Walking in New York two years ago I was surprised to look up and see a street named "Anna Sokolow Way". I took a picture of it and told my daughter, who was with me, about Ms. Sokolow. Later I learned that it was the first time a New York street had been named after a female choreographer.

Like Nikolais, Hawkins was a forerunner in multimedia use. He needed live music for his dances and visual art as a further accompaniment. I was fascinated with the shapes he had his dancers make and the way he used costuming. I remember that Hawkins and Martha Graham were married for a time. He danced with her company in the 40's and was her first male dancer.

To me, all three are pillars of modern dance.

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Thanks so much for the link to the blog post on Nik -- he was a very special part of my dance education, and I'm thrilled to see him (and Murray) get some current recognition!

Sandi, I had the opportunity to see an edition of "From the Horse's Mouth" devoted to Nik, performed last night at the Henry Street Settlement (referred to here). Alberto Del Saz ("Tito"), among many others, danced AMAZINGLY--he must have a decrepit painting of himself in some attic somewhere! You would have loved it; I hope it was videoed!

EDITED TO ADD: Here's Robert Johnson's take on the evening.

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Walking in New York two years ago I was surprised to look up and see a street named "Anna Sokolow Way". I took a picture of it and told my daughter, who was with me, about Ms. Sokolow. Later I learned that it was the first time a New York street had been named after a female choreographer.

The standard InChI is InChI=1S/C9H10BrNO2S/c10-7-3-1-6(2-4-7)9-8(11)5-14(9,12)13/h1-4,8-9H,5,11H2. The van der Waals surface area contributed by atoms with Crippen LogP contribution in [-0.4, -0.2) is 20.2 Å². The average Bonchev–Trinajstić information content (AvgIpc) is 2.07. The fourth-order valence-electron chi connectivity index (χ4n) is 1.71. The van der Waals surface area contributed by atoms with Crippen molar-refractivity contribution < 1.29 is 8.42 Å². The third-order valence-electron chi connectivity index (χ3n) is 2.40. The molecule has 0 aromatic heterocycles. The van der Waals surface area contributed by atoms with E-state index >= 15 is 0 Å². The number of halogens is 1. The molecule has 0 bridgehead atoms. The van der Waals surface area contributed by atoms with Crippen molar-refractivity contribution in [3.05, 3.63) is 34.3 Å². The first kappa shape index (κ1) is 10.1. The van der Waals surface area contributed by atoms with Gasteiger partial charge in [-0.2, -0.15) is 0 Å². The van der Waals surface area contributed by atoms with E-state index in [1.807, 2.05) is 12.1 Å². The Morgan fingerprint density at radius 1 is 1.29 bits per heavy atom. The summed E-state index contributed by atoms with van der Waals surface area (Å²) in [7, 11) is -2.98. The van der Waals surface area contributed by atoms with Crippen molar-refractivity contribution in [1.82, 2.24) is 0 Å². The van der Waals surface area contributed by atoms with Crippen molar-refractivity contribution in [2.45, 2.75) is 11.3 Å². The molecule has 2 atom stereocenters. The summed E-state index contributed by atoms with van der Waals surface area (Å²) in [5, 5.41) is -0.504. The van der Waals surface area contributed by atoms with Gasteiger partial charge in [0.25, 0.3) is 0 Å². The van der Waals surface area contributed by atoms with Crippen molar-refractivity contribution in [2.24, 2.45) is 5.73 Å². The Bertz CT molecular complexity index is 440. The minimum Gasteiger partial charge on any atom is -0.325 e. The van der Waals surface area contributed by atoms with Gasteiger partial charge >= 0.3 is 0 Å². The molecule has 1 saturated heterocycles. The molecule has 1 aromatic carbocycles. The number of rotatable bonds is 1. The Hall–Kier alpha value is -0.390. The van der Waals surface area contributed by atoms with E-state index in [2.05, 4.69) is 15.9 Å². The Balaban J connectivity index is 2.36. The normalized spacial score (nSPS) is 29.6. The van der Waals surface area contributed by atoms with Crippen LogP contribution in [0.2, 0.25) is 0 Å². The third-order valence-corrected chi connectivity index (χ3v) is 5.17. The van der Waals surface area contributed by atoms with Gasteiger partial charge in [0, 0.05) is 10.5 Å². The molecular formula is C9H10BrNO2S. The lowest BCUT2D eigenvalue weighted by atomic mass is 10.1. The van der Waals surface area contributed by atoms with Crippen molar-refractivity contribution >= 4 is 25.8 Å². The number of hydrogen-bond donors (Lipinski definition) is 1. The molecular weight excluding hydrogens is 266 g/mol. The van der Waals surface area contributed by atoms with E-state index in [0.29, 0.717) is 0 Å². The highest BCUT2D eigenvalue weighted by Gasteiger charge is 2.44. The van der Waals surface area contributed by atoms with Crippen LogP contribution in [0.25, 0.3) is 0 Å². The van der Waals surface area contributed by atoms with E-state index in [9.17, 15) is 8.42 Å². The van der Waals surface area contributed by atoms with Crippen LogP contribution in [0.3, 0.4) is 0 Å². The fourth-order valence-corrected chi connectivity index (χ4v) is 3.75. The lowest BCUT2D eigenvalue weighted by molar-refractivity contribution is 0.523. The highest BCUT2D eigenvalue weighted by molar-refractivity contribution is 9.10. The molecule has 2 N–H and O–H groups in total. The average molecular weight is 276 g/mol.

Marga, I just caught up with your post and agree entirely with your comments on the importance of commemorating -- and preserving the work of -- these choreographers. Here's a brief article about the dedication of Anna Sokolow Way. (She shares the honor with Alvin Ailey.) The sign is at 1 Christopher Street. It's not clear which part is actually Anna Sokolow Way.


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I'm hoping that the Kickstarter project eventually makes its way into the general population.

I think it's too late for Sokolow -- no influx of cash will save her repertory. She left no school or identifiable technique so there's no continuity with the past. The repertory is left to three schismatic successor companies (that only perform a few times a year, if that) and the kindnesses of like-minded companies like Limon and Graham.

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Thanks for the heads-up -- I would have missed this review.

Sokolow had a very distinctive approach to movement. I see bits and pieces in other choreographer's work, most of it unintentional, I'm sure. Whenever it shows up, I scribble "Anna moment" in my notes.